A Belated Literary Blog Hop
Last weekend The Blue Bookcase hosted the literary blog hop by posing this question-
What setting (time or place) from a book or story would you most like to visit? Eudora Welty said that, "Being shown how to locate, to place, any account is what does most toward making us believe it...," so in what location would you most like to hang out?
My first reaction to this question was to begin a catalogue, in my mind, of the possibilities which are undoubtedly endless: for the combinations of time, place, and distance are limited only by my imagination if not by my reading, which fortunately is finite but ongoing. So, ruling out imagined places which will no doubt appear in future reading my first choice was to go back to the early days of my reading and choose a place that I have visited again and again over the years -- it must be one of my favorites. That is the world of Through the Looking Glass by Lewis Carroll. This sequel to his famous Adventures of Alice in Wonderland (another place high on my list) is a world that is worthy of subsequent magical imagists like Borges, who was also very good at creating imaginary worlds. In my visit I would of course want to travel with the always inquisitive Alice, encountering a world of things that could be seen through the glass and are thus merely reversed. This being the first stage in a natural progression in the evolution of higher understanding. The reader restrains rather than indulges his appetites. He enhances his consciousness at the expense of his daily awareness. What fun!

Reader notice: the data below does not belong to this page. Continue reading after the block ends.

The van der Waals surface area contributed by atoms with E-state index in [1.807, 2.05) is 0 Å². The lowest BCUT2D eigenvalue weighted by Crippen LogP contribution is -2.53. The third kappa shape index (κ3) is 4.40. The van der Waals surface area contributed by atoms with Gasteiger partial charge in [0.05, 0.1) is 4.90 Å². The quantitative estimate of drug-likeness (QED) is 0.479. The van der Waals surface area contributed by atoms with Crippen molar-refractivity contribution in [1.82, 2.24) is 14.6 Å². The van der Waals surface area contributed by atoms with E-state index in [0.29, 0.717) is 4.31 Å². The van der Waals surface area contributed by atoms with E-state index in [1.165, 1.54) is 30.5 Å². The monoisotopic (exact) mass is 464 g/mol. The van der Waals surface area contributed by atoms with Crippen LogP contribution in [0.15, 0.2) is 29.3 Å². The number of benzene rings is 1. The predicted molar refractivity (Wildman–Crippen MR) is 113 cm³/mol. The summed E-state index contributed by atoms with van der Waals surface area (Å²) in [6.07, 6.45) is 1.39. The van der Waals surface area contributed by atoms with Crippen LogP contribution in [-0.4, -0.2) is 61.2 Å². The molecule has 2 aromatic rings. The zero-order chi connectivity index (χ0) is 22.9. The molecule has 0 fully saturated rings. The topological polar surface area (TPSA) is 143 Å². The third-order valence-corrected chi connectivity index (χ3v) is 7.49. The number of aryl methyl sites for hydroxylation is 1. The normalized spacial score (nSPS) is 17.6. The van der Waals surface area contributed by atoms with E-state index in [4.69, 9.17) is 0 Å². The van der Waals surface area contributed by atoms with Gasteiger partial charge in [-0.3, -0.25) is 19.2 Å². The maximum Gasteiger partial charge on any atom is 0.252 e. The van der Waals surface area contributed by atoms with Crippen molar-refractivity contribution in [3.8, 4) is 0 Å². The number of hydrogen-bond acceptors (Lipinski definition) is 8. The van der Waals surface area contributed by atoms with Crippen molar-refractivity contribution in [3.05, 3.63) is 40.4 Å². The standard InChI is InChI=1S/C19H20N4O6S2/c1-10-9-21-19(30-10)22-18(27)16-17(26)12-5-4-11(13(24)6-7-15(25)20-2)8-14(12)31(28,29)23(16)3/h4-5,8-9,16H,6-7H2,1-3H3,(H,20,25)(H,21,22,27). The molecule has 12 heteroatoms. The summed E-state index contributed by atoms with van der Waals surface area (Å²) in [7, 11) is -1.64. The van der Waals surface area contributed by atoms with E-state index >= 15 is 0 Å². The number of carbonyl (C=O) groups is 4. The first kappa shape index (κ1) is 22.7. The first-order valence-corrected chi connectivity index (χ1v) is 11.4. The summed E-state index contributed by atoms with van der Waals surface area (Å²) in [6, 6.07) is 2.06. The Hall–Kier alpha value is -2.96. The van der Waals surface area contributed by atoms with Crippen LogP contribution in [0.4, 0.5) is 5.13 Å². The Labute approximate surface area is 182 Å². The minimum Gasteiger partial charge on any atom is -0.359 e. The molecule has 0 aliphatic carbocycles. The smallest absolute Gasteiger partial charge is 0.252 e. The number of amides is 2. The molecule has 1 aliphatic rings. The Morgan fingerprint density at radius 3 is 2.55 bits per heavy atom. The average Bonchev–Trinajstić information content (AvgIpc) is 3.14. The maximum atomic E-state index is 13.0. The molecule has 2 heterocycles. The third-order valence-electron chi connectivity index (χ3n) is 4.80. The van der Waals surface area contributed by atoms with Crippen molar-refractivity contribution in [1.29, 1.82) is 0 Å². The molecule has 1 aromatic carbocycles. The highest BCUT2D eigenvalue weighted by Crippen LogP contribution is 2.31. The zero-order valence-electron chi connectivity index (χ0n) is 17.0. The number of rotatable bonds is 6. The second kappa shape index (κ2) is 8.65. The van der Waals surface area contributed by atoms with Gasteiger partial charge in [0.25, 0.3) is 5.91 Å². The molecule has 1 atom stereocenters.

Thought of such a visit brings to mind favorite moments playing chess, but none so wonderful as Alice's journey and encounters with wild characters including Queens. I often feel that is as hard to make progress as felt by Alice when confronted by the speed of the Red Queen - I must run faster.
If I tire of this visit I might continue my chess journey into the future world of John Brunner described in his Squares of the City: "Built in the heart of the jungle, The City was an architect's masterpiece -- the scene of a flesh and blood game of chess where the unwitting pawns were real people!"
This sociological story of urban class warfare and political intrigue, takes place in the fictional South American capital city of Vados. In this world subliminal messages are used as political tools. The story is most notable for having the structure of the famous 1892 chess game between Wilhelm Steinitz and Mikhail Chigorin. A far distance from the whirlwind of Carroll's mirrored universe, but it sounds quite exciting. If I survived these visits I might appreciate even more the comfort of my favorite reading chair where, under the brightness of my reading lamp, I could journey through place and time in the safety of my own home.